deals with the practice of Dentistry and refers graduates to the College of Dental Surgeons
of BC in this regard. The intent of this motion is to notify prospective applicants and
graduates that the College of Dental Surgeons of BC conducts a criminal records review as
part of the licensing procedure in BC.
 Vancouver Senate 12330
Minutes of February 23,2000
Admissions Committee
Insertion of the sentence in bold.
"The possession of a dental degree does not automatically confer the right to practice
dentistry in any province of Canada. Each province has a licensing authority which grants
the license to practice. In British Columbia, inquiries should be directed to: Registrar,
College of Dental Surgeons of BC, 1765 West 8th Avenue, Vancouver BC, V6J 5C6, Tel:
(604) 736-3621 Fax: (604) 734-9448 or their counterparts in other provinces. For
clarification of their ability to obtain a license to practice dentistry in British Columbia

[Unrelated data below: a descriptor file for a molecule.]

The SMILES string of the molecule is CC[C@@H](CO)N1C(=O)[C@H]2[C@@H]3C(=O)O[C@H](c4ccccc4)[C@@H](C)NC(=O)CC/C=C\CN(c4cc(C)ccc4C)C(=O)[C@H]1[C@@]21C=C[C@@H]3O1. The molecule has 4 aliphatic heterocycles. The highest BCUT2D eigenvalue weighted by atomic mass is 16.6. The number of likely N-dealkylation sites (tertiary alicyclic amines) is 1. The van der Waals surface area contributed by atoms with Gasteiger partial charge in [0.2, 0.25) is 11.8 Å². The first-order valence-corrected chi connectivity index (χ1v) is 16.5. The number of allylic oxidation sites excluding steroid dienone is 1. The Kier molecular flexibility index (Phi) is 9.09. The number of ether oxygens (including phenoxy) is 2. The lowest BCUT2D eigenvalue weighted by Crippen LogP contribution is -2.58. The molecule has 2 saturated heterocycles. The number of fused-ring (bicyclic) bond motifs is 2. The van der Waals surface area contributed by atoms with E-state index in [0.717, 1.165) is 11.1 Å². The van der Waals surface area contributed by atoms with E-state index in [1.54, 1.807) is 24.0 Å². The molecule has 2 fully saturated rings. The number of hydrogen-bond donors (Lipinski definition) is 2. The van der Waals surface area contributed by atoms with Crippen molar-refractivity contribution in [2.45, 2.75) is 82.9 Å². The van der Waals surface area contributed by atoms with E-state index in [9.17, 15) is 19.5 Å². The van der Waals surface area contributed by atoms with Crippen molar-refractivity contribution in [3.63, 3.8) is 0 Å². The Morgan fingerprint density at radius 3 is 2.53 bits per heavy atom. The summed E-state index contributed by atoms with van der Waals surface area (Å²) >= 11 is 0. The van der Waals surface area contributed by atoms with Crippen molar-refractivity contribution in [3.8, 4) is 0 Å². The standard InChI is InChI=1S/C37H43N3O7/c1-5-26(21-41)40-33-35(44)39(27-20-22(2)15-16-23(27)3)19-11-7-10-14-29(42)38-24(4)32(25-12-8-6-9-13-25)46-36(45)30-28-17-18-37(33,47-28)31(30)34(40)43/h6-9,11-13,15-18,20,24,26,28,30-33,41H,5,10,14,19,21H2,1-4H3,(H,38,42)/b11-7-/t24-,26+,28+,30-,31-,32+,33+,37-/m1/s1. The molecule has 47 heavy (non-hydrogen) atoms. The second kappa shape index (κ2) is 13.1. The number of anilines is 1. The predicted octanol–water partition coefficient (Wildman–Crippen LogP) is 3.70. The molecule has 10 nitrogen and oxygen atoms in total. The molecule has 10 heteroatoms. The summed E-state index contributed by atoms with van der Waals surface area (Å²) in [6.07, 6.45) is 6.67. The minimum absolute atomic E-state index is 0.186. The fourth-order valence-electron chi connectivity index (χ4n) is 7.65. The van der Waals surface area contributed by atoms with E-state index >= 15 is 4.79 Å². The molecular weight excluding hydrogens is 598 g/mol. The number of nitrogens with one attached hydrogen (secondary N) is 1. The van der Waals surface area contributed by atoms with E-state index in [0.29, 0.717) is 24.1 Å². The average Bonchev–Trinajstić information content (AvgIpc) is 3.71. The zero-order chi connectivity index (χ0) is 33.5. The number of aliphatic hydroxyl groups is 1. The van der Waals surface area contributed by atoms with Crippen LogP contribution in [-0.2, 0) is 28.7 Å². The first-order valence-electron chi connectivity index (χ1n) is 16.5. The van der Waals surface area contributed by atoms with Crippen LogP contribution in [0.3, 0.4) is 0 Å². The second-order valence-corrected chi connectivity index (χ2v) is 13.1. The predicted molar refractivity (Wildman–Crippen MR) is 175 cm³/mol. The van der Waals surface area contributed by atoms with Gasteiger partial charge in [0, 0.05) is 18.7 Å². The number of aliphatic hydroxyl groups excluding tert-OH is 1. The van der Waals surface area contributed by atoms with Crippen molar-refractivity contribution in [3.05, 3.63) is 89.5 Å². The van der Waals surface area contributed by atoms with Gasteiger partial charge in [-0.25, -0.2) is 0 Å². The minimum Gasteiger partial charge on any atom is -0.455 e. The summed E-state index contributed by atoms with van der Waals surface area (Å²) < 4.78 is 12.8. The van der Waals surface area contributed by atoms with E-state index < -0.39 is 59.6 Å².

before beginning studies, persons convicted of a criminal offense including a conviction
for an offense which resulted in a conditional or absolute discharge, and who are
considering a career in dentistry, should write to the Registrar of the College. Most
provinces will accept for registration the certificate issued by the etc."
Rationale:
For informational purposes only to advise prospective applicants that a criminal record
review is conducted by the College in BC as part of the procedure for licensure in this
province.
Dr. Lyster l        That Senate approve the proposed changes to
Dean Yen J        the Calendar entry entitled "Professional
Association."
Carried.
FACULTY OF DENTISTRY: REGISTRATION AND ORIENTATION
The following report had been circulated.
Registration and Orientation
Faculty Council approved the deletion of the last paragraph in the section entitled
"Registration and Orientation," (right column, p. 168 of the 1999/2000 Calendar)
The last paragraph of this section currently reads:
"A successful applicant may be required to submit a health record to the University
Health Service at the time of acceptance. The approved form will be included in the
acceptance package. A certificate from a licensed dentist attesting to the applicants oral
health is also requested."
The request is to delete the above paragraph.
Rationale:
This section is now redundant following the new statement on communicable diseases and
the study and practice of dentistry. The issue of a certificate of oral health from a dentist is
viewed by the Council as desirable, but we would anticipate difficulty enforc-
 Vancouver Senate 12331
Minutes of February 23,2000
Admissions Committee